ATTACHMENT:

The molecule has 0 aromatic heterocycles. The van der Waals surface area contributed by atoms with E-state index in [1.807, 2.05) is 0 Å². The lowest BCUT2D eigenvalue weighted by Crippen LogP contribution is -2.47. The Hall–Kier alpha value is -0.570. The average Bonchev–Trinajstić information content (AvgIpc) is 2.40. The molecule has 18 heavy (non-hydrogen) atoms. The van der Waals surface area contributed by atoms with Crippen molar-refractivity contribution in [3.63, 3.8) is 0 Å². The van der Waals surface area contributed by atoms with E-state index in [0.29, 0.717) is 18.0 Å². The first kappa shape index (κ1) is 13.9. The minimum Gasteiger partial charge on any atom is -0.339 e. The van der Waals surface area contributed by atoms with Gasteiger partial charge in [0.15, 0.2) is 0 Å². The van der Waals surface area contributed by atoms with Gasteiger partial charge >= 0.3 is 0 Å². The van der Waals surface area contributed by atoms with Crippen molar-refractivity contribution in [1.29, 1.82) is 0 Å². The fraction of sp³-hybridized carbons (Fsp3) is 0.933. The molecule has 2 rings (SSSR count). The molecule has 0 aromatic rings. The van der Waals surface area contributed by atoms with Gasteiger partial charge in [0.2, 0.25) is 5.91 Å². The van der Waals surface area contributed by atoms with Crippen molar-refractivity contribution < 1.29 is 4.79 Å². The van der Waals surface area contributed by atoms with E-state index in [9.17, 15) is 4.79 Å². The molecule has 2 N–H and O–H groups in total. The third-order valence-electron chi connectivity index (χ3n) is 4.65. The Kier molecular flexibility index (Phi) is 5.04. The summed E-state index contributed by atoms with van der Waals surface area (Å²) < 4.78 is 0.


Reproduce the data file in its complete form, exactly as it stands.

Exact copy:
The molecule has 0 aromatic heterocycles. The van der Waals surface area contributed by atoms with E-state index in [1.807, 2.05) is 0 Å². The lowest BCUT2D eigenvalue weighted by Crippen LogP contribution is -2.47. The Hall–Kier alpha value is -0.570. The average Bonchev–Trinajstić information content (AvgIpc) is 2.40. The molecule has 18 heavy (non-hydrogen) atoms. The van der Waals surface area contributed by atoms with Crippen molar-refractivity contribution in [3.63, 3.8) is 0 Å². The van der Waals surface area contributed by atoms with E-state index in [0.29, 0.717) is 18.0 Å². The first kappa shape index (κ1) is 13.9. The minimum Gasteiger partial charge on any atom is -0.339 e. The van der Waals surface area contributed by atoms with Gasteiger partial charge in [0.15, 0.2) is 0 Å². The van der Waals surface area contributed by atoms with Gasteiger partial charge >= 0.3 is 0 Å². The van der Waals surface area contributed by atoms with Crippen molar-refractivity contribution in [1.29, 1.82) is 0 Å². The fraction of sp³-hybridized carbons (Fsp3) is 0.933. The molecule has 2 rings (SSSR count). The molecule has 0 aromatic rings. The van der Waals surface area contributed by atoms with Gasteiger partial charge in [0.2, 0.25) is 5.91 Å². The van der Waals surface area contributed by atoms with Crippen molar-refractivity contribution < 1.29 is 4.79 Å². The van der Waals surface area contributed by atoms with E-state index in [9.17, 15) is 4.79 Å². The molecule has 2 N–H and O–H groups in total. The third-order valence-electron chi connectivity index (χ3n) is 4.65. The Kier molecular flexibility index (Phi) is 5.04. The summed E-state index contributed by atoms with van der Waals surface area (Å²) < 4.78 is 0.